I have been putting off for many years learning how to make Pan de Sal. Why? because it was so easy to just have it bought in the local Panederia (Bakery). But with so many creative bakers out there, the Pan de Sal has lost it’s soul.
The Pan de Sal of my youth was a small fist sized crusty roll that was soft on the inside. My grandmother, Lola Charing, would tear off a bit from the bread and dunk it in her coffee and into her mouth. The only place that I can still have the original Pan de Sal is in Baguio City.
I searched for the original recipe of the Pan de Sal and when I tested them out they fell short of my childhood memories. So instead, I decided to think where in heaven’s name did the Filipinos get the recipe of Pan de Sal. It’s not an original Filipino recipe since we don’t grow wheat. I started to compare what the Pan de Sal is like to other foreign breads and thought of the French Baguette. Except for the size, and bread crumbs that the Pan de Sal had, it was a shrunken French Bread. I started to look for the best recipe of the French Bread that I could lay my hands on and came up with this.
As I anticipated, one makes bread, any type of bread, when one has the time and just wants to relax by using one’s hands. Making bread is a whole day affair; almost! For this Pan de Sal, start making the ‘sponge’ the night before; prepare the sponge so that it has time to get that flavor. I also suggest that you use a stand mixer because you want to relax and not curse at the length of time that you have to knead the dough.
Pan de Sal buns
The pandesal is a common bread in the Philippines. This is my version of the classic Pan de Sal of my youth turned into buns for uniformity and convenience.
- 75 grams all purpose flour and bread flour mixed
- 75 grams warm water (110ºF or 43ºC)
- ⅛ teaspoon instant or rapid-rise yeast
- 300 grams bread flour
- 200 grams all purpose flour
- 250 grams warm water (110ºF or 43ºC)
- 25 grams butter melted
- 50 grams whole egg (1 large egg)
- 25 grams full cream milk powder
- 5 grams bread improver (optional)
- 7 grams salt
- 100 grams sugar
- 7 grams instant or rapid-rise yeast
- 100 grams additional bread flour to refine the dough
- 1 egg white beaten with 2 tablespoons water if making French Baguette
- ½ cup bread crumbs
For the Sponge:
Stir all ingredients together in medium bowl until combined.
Cover with plastic wrap and let sit at room temperature until sponge has risen and fallen, at least 6 hours or up to 24 hours.
For the Dough:
Combine flours, sugar, powdered milk, salt, bread improver (if using), and yeast; set aside.
Using stand mixer fitted with dough paddle, place the bowl with the sponge and start mixing.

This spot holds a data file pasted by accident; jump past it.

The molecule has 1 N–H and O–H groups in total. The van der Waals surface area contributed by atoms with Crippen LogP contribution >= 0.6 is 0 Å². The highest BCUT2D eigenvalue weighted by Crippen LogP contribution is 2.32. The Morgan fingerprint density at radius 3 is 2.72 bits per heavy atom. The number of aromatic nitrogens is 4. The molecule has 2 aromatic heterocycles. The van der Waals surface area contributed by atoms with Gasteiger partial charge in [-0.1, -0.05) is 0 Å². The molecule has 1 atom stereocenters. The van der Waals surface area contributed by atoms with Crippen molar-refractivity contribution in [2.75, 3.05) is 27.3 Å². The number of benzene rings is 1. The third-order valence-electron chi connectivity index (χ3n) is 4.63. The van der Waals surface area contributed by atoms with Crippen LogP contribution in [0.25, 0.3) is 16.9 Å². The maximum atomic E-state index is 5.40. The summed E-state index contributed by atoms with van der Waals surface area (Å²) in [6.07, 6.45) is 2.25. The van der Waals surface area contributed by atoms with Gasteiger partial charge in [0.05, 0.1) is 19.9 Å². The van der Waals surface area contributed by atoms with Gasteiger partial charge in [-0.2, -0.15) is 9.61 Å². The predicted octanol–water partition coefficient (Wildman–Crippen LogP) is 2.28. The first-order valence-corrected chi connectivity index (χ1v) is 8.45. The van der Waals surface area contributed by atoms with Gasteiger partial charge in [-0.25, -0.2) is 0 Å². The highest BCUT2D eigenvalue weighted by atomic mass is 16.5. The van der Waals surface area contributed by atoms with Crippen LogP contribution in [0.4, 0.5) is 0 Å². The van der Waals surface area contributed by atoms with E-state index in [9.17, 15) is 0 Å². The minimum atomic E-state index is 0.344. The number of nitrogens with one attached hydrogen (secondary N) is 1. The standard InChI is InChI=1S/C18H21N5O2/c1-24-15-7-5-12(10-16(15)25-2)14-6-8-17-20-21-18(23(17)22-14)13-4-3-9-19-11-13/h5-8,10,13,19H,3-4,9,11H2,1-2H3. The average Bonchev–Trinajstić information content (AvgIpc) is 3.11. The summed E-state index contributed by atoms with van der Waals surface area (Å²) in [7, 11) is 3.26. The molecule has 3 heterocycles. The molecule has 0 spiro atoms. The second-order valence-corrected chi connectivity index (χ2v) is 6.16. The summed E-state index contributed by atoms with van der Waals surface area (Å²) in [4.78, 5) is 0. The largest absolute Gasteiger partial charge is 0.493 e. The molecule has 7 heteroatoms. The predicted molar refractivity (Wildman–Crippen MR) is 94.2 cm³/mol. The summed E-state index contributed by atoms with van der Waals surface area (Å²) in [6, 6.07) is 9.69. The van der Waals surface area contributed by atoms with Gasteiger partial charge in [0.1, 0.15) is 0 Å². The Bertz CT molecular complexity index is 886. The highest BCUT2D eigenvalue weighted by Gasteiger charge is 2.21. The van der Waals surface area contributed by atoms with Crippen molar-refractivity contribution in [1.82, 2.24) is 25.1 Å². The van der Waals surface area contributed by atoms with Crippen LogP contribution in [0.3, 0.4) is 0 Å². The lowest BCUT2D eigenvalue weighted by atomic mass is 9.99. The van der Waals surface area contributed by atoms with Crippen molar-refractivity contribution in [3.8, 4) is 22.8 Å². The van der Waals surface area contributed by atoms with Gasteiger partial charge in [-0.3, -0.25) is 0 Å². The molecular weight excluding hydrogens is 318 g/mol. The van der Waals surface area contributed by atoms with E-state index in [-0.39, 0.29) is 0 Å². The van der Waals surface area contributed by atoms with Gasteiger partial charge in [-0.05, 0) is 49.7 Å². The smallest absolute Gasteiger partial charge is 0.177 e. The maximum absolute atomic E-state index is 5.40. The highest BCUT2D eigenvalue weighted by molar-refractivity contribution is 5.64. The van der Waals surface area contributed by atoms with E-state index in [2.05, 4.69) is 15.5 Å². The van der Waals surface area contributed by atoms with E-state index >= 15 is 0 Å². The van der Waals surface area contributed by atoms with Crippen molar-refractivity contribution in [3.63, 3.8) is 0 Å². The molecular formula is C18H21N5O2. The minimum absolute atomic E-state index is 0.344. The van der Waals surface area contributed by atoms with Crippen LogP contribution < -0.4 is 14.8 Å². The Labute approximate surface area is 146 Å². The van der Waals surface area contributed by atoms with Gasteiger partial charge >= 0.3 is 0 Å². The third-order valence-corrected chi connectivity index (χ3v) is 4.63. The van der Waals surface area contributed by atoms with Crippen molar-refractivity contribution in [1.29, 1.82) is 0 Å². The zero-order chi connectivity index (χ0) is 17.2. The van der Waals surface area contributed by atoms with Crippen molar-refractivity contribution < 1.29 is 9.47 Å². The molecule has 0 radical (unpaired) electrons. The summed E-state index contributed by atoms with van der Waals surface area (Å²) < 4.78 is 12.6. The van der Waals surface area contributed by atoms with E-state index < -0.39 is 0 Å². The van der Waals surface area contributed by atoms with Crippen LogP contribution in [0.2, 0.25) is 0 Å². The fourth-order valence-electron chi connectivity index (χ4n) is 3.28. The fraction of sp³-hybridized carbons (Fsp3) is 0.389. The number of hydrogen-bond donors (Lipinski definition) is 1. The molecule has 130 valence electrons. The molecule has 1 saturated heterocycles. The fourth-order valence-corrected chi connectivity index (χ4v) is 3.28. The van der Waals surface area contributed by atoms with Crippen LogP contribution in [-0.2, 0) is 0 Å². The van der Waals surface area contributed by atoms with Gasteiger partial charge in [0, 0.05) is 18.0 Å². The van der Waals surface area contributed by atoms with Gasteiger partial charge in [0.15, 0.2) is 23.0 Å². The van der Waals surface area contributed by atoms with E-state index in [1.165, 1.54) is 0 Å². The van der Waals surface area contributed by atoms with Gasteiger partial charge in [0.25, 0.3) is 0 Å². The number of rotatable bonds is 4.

Pour in the water that is mixed with egg, and melted butter and mix for 2 minutes at lowest speed.
Still on lowest speed, start adding about ½ of the flour mixture in ¼ cups; waiting for the flour to get absorbed before adding the next ¼ cup.
Now change the paddle to the hook and continue to beat at the lowest speed; again adding ¼ cup of the flour mixture at a time.
You have to stop every 5 minutes to scrape down the dough that goes up the hook. This will take about 20 minutes.
Now, at this stage the dough is going to be a bit sticky; you have to carefully add small portions of the extra bread flour ⅛ cups at a time, to make sure that your dough becomes a bit smooth and not so sticky.
Get a bowl, brush with oil, put the dough in and cover with greased plastic wrap.
Set aside in a warm place with no draft and let rise to double it’s original size, from 1 to 1 ½ hours. I like using a large, round, plastic container ( 12-inches diameter by 4-inches tall) to proof my breads. It works faster because it’s air tight.
When the dough has doubled, turn dough out onto lightly floured counter.
Divide dough into 50 grams equal pieces.
Make them into little balls.
Grease large muffin tins.
Roll each dough ball into bread crumbs and place in muffin tin.
Place muffin tins inside proofing cabinet or in a kitchen cabinet, with no air draft, to rise double its’ original size.
Let rise for 1 to 1 ½ hours.
Heat oven to 350ºF (176ºC)
Before baking, spray buns with water.
Bake for 10 - 12 minutes.
Within the first 5 minutes, spray the buns another 2 times so that they will have a light crust.
When the buns are a light golden tan, remove from the oven and let cool on wire rack.
Weighing ingredients, even liquid ones, ensures better accuracy in baking than using cups, tablespoons, or teaspoons.